Thursday, 25 March 2010 by David H. LeVan
Most of us are familiar with the saying “What happens in Vegas, stays in Vegas”. This advertising slogan was adopted by the Las Vegas Convention and Visitors Authority in 2002, after their decision to shed the family image. It worked! Most of us immediately know the slogan and relate it back to Las Vegas (if the “Vegas” part didn’t already give it away). Movies like “What Happens in Vegas” and more recently “Hangover” reinforce the point that “What happens in Vegas, stays in Vegas”.
The story of “What happens in Vegas” (2007) revolves around two strangers who wake up to discover that they have gotten married after a night on the town and one of them has won a huge jackpot. Neither can remember all the details. “Hangover” (2009), which is along the same line, revolves around a group of guys who go to Vegas for a bachelor party and wake up to find that they lost the groom. Again, none of them can remember what happened the night before.
So how does this relate to property taxes? Great question! Let’s start with the property tax process for real estate in Las Vegas. The tax year officially starts on July 1st. In December, assessment notices are sent. Appeals on those assessments are normally heard January through March of the following year. In other words, the completion of values for real estate can take up to 9 months. When you are articulating why you want a reduction in value, you have to rely on what you may have been thinking 6-9 months earlier. It is kind of confusing…. like trying to remember what happened after a night on the town in Las Vegas.
I wonder how well this methodology worked right before the recent real estate crash. From the time the valuation process began in July, 2007, to the time the last appeals were heard in March of 2008 a lot had changed. Real estate values had plummeted. In mid-2007 would anyone have been able to accurately estimate what would happen to those real estate values? If so, I recommend they find the nearest casino and begin betting. In fact, they need to seriously consider moving to Las Vegas.
When it comes to property taxes, it may be a good thing that “What Happens in Vegas, Stays in Vegas”.
Topic: A Tax to Grind, Property Tax Appeals
Thursday, 18 March 2010 by David H. LeVan
When it’s time to measure depreciation for ad valorem tax purposes, obsolescence is typically nowhere to be found. Understandably, obsolescence is much more difficult to measure than physical depreciation, but that doesn’t mean it shouldn’t be accounted for. More often than not, functional and external obsolescence are not listed on a property record card. What’s wrong with this picture?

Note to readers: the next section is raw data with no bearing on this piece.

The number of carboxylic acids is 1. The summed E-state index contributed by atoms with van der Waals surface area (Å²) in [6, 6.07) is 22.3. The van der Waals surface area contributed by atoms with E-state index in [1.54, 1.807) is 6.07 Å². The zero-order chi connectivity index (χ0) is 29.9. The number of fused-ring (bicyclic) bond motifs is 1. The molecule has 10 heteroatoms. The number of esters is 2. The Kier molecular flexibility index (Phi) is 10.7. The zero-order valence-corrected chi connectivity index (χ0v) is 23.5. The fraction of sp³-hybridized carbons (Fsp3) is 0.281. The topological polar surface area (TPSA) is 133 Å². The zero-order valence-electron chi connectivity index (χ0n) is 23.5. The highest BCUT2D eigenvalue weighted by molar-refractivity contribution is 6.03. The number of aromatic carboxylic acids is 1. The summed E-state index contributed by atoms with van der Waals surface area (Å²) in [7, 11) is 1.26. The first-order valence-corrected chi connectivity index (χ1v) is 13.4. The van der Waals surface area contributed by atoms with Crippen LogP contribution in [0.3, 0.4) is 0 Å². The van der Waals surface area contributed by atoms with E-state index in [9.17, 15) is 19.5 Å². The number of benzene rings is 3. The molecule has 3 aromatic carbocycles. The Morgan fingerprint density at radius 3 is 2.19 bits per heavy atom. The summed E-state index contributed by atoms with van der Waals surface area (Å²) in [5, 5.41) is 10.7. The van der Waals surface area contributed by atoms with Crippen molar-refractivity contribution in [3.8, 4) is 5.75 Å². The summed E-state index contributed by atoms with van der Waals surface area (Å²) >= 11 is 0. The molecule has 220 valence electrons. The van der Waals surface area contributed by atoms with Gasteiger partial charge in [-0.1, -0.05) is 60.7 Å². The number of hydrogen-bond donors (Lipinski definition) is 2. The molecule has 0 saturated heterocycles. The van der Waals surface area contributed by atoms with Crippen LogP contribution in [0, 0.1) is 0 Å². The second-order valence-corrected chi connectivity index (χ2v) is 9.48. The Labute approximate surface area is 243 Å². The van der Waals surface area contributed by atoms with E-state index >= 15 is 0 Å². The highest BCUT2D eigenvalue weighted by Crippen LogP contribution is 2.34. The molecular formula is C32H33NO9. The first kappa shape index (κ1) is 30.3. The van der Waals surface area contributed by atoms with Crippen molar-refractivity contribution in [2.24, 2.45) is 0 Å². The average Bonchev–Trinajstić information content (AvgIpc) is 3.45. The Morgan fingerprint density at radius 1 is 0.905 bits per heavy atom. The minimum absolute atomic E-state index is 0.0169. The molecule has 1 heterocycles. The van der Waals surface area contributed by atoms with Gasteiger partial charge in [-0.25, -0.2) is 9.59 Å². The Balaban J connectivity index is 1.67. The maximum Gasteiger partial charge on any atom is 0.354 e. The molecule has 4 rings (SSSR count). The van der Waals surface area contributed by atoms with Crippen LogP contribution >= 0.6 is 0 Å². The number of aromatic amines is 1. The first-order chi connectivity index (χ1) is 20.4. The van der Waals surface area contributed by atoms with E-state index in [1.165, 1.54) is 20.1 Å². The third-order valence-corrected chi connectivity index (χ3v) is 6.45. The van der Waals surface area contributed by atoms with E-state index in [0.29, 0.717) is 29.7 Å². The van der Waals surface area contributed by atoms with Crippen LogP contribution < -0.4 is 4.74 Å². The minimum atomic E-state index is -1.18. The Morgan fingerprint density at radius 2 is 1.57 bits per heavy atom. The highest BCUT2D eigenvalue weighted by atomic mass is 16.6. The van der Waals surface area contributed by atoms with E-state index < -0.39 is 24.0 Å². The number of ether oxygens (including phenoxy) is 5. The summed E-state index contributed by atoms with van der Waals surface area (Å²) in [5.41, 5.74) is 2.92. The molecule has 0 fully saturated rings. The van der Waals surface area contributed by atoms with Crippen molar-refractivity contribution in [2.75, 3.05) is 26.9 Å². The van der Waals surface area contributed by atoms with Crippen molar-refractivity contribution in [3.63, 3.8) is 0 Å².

Typically, assessor’s market value is based on the cost approach and doesn’t include obsolescence. In many instances, however, we find the assessor’s market value to be greater than the potential sale price of a property. If only physical depreciation is accounted for, then the difference may be attributable to obsolescence.
To determine obsolescence, you can look for a superadequacy or a design deficiency and the cost to fix it. Or you can identify external forces, such as government restrictions, that may negatively affect your property. The best way to get started is to ask the following question: If you were to build your facility new today, what changes would you make?
Thursday, 11 March 2010 by David H. LeVan
War is hell! This often repeated statement is thought to have originated in a speech given by General Sherman during the Civil War. War IS hell, but is it also a time to ponder enacting a Federal property tax? Well it was in at least two instances.
In 1798 we had an “Undeclared War with France” after they captured hundreds of US merchant vessels. In an effort to fund the “war” Congress passed a national property tax. Property was divided into three categories: houses over $100, land and houses under $100, and slaves. Assessors in each of the 16 states were authorized to carry out the property tax. Values were established, taxes were collected and the war ended in 1800 (yes, contrary to what you might think we are no longer at war with France).
In 1943, three economists, commissioned by the Treasury Committee on Intergovernmental Fiscal Relations, wrote a proposal to modernize property taxation. They recommended dozens of reforms to centralize and standardize property assessment at a Federal level.
World War II had changed people’s opinions on taxation. People, in general, were motivated to contribute to the war effort at all levels. The Revenue Act of 1942 forced most workers to pay income tax for the first time and still opinion polls consistently showed 85-90% of people thought the new taxes were fair. Property taxes weren’t quite as popular, though, because they didn’t go directly to the war effort. This, coupled with overwhelming disagreements in Congress, killed the idea of a Federal property tax. War is not the best solution. A Federal property tax probably isn’t either.